Spring planting delayed as wet conditions setback farmers in the Red River ValleyLarimore, ND (WDAY TV) - Steady rainfall throughout the spring has resulted in standing water on many farm fields through the Red River Valley. Those wet conditions have kept farmers out of their fields and put their spring planting on hold.
By: Michael Yoshida, WDAY
Larimore, ND (WDAY TV) - Steady rainfall throughout the spring has resulted in standing water on many farm fields through the Red River Valley.
Those wet conditions have kept farmers out of their fields and put their spring planting on hold.
The sound of hammers fill the farmyard of Robert Stover.
Sights like this keeping him out of his farm fields and back in the shop.
Robert Stover/Farmer: “We're doing some touch ups, repairs that we can do. We want to be ready when the grounds ready.”
Ground that this spring has been saturated with water, in April over two and a half inches of rain fell, more than twice the average.
Robert Stover/Farmer: “The incremental rains we've had it gets worse. It sets you back more and more. It's a frustration that all farmers have.”
Jennifer Ritterling/Meteorologist: “The pattern has been where it's been fairly wet across most of the area. Just in the first nine days of May we've had 8/10's of an inch.”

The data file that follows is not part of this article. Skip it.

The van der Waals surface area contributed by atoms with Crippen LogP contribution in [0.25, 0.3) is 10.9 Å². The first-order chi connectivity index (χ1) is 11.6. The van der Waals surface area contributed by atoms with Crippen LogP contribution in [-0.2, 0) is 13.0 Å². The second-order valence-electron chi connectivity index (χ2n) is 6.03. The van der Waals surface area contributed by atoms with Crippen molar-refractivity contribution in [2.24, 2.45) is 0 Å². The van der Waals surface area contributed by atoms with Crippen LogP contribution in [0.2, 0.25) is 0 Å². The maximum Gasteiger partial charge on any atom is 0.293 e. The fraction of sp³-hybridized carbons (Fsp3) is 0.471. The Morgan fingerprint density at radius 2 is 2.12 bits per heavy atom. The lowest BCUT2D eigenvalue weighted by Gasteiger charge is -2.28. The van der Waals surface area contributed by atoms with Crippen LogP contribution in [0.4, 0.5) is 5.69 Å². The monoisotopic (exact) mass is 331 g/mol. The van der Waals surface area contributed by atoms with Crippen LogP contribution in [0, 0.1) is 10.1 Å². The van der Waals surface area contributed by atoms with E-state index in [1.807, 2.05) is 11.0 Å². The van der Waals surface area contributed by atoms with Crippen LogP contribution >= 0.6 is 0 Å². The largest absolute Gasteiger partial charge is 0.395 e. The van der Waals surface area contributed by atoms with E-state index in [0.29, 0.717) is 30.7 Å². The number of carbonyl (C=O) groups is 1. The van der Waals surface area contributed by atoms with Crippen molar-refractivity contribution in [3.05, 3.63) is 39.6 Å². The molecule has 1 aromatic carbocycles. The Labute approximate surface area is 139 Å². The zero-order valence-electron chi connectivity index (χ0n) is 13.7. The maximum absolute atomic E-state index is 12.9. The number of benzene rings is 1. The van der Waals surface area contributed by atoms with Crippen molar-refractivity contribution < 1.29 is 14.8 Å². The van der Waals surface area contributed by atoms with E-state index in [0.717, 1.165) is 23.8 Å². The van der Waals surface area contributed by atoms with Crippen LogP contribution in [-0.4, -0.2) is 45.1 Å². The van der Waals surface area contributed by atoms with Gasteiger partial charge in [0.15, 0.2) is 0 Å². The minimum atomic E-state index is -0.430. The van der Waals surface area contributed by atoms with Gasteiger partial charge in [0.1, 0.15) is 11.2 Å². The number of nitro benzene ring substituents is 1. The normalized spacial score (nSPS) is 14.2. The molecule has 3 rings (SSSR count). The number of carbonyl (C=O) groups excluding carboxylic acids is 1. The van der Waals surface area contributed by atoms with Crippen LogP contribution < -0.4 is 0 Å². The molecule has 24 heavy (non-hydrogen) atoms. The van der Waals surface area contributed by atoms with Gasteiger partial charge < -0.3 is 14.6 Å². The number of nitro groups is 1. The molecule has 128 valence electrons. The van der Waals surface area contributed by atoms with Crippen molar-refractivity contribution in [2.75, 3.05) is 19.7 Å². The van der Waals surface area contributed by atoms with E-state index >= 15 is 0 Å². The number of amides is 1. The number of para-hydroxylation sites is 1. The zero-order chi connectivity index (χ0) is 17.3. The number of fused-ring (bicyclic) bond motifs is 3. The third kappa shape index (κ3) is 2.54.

Soil type also influences the impact of this rain. With heavier soils holding standing water. While just next them sandy soils appear nearly dry and ready to plant.
Stover: “It's ready very fast. In fact I have a field that's ready to go almost right away. Even after 6/10s of an inch.”
But whatever the soil type, Stover says there's one solution that will help.
Stover: “We would need a week of dry, sunny weather.”
Unfortunately it's sounds as though that's only wish-full thinking at this point.”
Ritterling: “The wet and cool pattern is going to continue at least for the next 10 days, 2 weeks. Unfortunately.”
Stover: “I think all farmers are eternal optimists. They all hope for good years. And as the year goes on and as things come and go. We just roll with the punches.”
Heading in to the weekend, Stover hadn't been able to plant any of his 1,500 acres.